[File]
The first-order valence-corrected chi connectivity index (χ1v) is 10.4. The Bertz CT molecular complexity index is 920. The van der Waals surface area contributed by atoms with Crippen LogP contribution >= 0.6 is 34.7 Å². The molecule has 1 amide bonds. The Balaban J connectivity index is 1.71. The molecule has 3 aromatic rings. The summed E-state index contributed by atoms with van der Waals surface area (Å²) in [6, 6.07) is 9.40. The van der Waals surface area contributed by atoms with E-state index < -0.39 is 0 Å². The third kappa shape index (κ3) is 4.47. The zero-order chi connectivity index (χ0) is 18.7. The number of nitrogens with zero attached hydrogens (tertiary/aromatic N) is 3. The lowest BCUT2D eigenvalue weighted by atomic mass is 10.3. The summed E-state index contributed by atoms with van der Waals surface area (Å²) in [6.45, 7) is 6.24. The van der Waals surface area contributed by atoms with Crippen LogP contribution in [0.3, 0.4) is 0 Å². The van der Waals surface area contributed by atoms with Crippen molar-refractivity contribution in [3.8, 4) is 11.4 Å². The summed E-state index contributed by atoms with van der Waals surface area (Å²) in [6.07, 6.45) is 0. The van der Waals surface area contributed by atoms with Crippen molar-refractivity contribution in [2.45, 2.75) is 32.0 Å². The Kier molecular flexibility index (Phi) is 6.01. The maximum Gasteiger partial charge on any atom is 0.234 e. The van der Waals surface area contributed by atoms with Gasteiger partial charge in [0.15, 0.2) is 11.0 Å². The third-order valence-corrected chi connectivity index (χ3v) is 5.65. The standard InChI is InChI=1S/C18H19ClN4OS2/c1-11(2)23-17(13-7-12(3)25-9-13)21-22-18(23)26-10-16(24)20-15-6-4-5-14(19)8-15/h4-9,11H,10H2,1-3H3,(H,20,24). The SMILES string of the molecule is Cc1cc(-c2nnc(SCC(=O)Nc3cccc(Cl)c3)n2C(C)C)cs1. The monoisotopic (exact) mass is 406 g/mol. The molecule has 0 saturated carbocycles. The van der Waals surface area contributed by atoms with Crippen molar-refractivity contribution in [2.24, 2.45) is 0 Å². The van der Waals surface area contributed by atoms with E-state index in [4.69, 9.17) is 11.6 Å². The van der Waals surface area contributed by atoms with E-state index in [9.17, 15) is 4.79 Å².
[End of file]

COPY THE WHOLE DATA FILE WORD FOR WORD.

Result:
The first-order valence-corrected chi connectivity index (χ1v) is 10.4. The Bertz CT molecular complexity index is 920. The van der Waals surface area contributed by atoms with Crippen LogP contribution >= 0.6 is 34.7 Å². The molecule has 1 amide bonds. The Balaban J connectivity index is 1.71. The molecule has 3 aromatic rings. The summed E-state index contributed by atoms with van der Waals surface area (Å²) in [6, 6.07) is 9.40. The van der Waals surface area contributed by atoms with E-state index < -0.39 is 0 Å². The third kappa shape index (κ3) is 4.47. The zero-order chi connectivity index (χ0) is 18.7. The number of nitrogens with zero attached hydrogens (tertiary/aromatic N) is 3. The lowest BCUT2D eigenvalue weighted by atomic mass is 10.3. The summed E-state index contributed by atoms with van der Waals surface area (Å²) in [6.45, 7) is 6.24. The van der Waals surface area contributed by atoms with Crippen LogP contribution in [0.3, 0.4) is 0 Å². The van der Waals surface area contributed by atoms with Crippen molar-refractivity contribution in [3.8, 4) is 11.4 Å². The summed E-state index contributed by atoms with van der Waals surface area (Å²) in [6.07, 6.45) is 0. The van der Waals surface area contributed by atoms with Crippen molar-refractivity contribution in [2.45, 2.75) is 32.0 Å². The Kier molecular flexibility index (Phi) is 6.01. The maximum Gasteiger partial charge on any atom is 0.234 e. The van der Waals surface area contributed by atoms with Gasteiger partial charge in [0.15, 0.2) is 11.0 Å². The third-order valence-corrected chi connectivity index (χ3v) is 5.65. The standard InChI is InChI=1S/C18H19ClN4OS2/c1-11(2)23-17(13-7-12(3)25-9-13)21-22-18(23)26-10-16(24)20-15-6-4-5-14(19)8-15/h4-9,11H,10H2,1-3H3,(H,20,24). The SMILES string of the molecule is Cc1cc(-c2nnc(SCC(=O)Nc3cccc(Cl)c3)n2C(C)C)cs1. The monoisotopic (exact) mass is 406 g/mol. The molecule has 0 saturated carbocycles. The van der Waals surface area contributed by atoms with Crippen molar-refractivity contribution in [2.24, 2.45) is 0 Å². The van der Waals surface area contributed by atoms with E-state index in [4.69, 9.17) is 11.6 Å². The van der Waals surface area contributed by atoms with E-state index in [9.17, 15) is 4.79 Å².